What books would you recommend as a way to start reading poetry?
I’ve been asked this question a few times recently and been a bit stumped as to how best to respond.
It’s not that I don’t have books of poetry that I love: I do, and some of those books are my most treasured, valued possessions.
I think on reflection it’s more that:
I very rarely sit down and read a book of poetry. I’m much more likely to dip in and out, randomly, and see what I find
The books I have on my shelves have nearly all followed on from ‘finding’ a poet through some other means. On a poster, in a newspaper, a postcard I found in a library.
I’ve bought the book afterwards to find more, or to pay some kind of respect to the poet I discovered (though, if I’m honest, haven’t always got the same ‘aha’ from their other work, or reading the poems one by one in book form)
Poem reading is a subjective experience. What I like might not be what you like.
You probably inherited some idea of the poetry you were ‘supposed’ to read when you were at school. This is quite likely the reason you are not currently reading poetry, and don’t have books of it on your shelves.
I do not want to reinforce the idea there are poems you are ‘supposed’ to read. I would like to subvert it
The poems that have had the biggest impact on me, that did something to change the wiring of my brain or open up a channel of my heart, all arrived when I was not looking for them.
When I was reading a paper, or waiting for a train, or checking out a book, or going to an event unexpectedly because the tickets for the more famous author were sold out, or at a conference on an another topic entirely, or clicking a link on twitter.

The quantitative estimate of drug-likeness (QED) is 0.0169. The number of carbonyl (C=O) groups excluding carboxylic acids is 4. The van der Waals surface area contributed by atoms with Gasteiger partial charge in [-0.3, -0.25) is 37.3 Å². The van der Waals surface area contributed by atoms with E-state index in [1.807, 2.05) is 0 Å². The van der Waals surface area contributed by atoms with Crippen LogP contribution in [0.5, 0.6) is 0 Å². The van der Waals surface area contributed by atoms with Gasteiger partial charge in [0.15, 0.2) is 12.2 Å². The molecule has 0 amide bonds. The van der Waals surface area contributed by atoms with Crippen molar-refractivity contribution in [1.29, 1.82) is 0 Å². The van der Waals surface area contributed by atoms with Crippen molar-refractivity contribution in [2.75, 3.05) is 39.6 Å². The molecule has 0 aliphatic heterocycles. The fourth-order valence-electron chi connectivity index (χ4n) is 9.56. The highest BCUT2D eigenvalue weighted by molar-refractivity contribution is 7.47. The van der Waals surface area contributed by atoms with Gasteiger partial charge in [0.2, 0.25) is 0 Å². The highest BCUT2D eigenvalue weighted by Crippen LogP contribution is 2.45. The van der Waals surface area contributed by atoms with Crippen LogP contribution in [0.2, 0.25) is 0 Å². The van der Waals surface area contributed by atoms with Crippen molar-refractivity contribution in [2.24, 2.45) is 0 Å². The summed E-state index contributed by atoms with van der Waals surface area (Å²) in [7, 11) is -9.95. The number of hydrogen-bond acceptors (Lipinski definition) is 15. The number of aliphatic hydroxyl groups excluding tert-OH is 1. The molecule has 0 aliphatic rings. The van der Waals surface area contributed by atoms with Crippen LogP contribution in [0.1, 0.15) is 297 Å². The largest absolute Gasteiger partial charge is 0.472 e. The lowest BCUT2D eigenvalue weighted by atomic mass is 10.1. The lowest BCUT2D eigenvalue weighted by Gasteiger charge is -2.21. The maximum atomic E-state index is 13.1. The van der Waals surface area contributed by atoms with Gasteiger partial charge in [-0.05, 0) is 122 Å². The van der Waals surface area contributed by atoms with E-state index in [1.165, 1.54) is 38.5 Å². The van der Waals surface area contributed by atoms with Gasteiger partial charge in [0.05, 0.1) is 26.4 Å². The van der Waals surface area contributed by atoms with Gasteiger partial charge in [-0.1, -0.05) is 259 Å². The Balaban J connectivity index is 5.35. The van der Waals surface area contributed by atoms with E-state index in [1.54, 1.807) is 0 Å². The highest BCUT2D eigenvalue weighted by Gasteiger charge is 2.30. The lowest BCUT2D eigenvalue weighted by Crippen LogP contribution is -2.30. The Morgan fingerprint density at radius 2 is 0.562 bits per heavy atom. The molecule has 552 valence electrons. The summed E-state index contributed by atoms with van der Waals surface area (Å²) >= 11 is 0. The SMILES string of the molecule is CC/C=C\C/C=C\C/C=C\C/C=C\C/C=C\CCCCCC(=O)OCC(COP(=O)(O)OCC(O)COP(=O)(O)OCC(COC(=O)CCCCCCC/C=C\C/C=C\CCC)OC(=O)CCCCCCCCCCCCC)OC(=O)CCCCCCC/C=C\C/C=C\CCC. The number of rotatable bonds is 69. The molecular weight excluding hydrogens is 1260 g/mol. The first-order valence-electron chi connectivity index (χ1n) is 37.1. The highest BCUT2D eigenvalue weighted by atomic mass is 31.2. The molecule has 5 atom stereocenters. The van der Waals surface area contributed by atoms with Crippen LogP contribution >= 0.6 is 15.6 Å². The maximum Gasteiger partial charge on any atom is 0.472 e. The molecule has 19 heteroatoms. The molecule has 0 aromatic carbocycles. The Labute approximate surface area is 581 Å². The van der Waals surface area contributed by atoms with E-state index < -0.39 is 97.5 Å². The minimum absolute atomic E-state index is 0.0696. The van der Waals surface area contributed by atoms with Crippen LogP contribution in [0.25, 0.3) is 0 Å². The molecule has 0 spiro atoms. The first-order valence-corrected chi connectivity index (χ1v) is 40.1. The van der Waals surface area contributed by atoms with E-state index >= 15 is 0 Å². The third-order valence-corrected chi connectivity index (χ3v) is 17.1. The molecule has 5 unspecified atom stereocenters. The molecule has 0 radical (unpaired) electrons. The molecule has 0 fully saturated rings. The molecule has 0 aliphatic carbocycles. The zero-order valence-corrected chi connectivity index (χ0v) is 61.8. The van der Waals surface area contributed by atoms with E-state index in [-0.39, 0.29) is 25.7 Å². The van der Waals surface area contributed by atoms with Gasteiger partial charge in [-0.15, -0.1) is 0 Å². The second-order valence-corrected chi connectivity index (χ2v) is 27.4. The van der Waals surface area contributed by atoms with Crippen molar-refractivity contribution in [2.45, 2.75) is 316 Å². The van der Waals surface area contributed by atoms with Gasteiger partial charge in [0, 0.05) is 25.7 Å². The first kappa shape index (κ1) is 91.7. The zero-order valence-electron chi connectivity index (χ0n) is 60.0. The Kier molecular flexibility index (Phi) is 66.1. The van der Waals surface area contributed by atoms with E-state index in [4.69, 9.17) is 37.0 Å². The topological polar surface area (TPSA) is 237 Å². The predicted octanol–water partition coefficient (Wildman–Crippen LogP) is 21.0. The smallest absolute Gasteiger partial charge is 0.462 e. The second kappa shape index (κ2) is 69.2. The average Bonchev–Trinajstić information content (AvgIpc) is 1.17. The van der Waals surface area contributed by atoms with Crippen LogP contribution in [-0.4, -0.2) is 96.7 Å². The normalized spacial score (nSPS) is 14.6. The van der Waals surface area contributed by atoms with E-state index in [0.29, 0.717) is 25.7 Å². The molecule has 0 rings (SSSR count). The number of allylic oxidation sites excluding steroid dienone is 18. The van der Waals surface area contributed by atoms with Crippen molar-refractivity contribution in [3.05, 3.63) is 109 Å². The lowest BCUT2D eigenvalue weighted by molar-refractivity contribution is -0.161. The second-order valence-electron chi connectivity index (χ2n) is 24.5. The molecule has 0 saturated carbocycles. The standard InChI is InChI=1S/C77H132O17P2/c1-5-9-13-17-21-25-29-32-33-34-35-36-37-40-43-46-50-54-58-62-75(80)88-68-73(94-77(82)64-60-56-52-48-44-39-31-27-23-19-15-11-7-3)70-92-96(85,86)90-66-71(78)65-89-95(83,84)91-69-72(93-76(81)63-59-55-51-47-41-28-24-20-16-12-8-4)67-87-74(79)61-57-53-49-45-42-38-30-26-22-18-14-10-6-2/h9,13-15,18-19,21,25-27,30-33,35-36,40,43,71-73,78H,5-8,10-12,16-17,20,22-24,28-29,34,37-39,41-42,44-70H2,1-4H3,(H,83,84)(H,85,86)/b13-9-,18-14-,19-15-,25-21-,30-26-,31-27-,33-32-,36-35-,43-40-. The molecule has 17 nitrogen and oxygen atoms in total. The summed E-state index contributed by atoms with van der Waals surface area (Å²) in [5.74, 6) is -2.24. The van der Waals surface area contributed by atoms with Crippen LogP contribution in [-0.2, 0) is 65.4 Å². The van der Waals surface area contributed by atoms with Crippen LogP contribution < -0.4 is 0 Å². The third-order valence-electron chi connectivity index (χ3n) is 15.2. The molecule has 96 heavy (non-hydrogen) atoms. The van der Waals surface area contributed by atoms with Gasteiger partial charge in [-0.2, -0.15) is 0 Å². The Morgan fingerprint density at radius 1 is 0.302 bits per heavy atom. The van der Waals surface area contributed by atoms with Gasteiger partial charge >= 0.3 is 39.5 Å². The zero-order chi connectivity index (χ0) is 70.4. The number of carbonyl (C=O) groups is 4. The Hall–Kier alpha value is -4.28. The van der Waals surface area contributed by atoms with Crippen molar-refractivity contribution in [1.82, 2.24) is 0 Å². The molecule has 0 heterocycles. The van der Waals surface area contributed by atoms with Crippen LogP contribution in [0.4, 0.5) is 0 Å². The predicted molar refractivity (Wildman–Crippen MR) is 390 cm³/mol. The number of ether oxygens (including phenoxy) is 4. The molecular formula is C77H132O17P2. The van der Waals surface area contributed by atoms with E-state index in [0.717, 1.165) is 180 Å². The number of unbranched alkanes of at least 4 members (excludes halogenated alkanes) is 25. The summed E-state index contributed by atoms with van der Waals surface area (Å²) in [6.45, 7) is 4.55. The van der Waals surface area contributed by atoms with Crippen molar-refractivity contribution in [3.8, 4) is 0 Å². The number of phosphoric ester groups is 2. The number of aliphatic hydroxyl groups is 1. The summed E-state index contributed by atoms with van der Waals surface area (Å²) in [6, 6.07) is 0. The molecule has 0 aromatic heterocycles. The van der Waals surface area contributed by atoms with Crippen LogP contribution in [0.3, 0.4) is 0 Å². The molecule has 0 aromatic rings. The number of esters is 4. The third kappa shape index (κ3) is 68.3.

Poems seem to have their own way of finding you.
So what I’d suggest at this stage instead of spending money on books is to:
Keep your eyes and ears open for poems: when you’re out and about, flicking through a newspaper, in the library, on facebook, reading blogs, browsing online
Look out for sites that have daily or weekly poems on offer. This is a way of exploring different authors and styles, and is to my mind a more natural and intuitive way to read poems than sitting down and reading a book of them. The Writer’s Almanac has a daily poem (you can also listen to it if you prefer the spoken form.)
I’d also recommend the site of poet Maya Stein, and her 12 line Tuesday poems (sent by email each Tuesday)
Get into the habit of grabbing the poem when you find it. If you can’t physically grab it (bookmark the link, tear the poem from the paper, take the poem-postcard home with you), take a note of the author’s name, the title of the poem, the opening line.
Allow for the possibility that poems will look, sound and feel different to what you were expecting. The poems you fall in love with might look rather different to what you were taught at school.
They might be very, very short.
there’s no pretence / out here / where the river / runs dark… / everything just is ~ Monkey Willow
There’s a whole school of micropoetry on Twitter. Rummage around some hashtags like #micropoetry #tanka or #gogyohka
It might be long, half-spoken, half-sung, recorded on video, shared by thousands. Here’s How to Be Alone, a video by fiilmaker, Andrea Dorfman, and poet/singer/songwriter, Tanya Davis.
Keep an open mind and an open heart, and see what you find.
See which poems find you.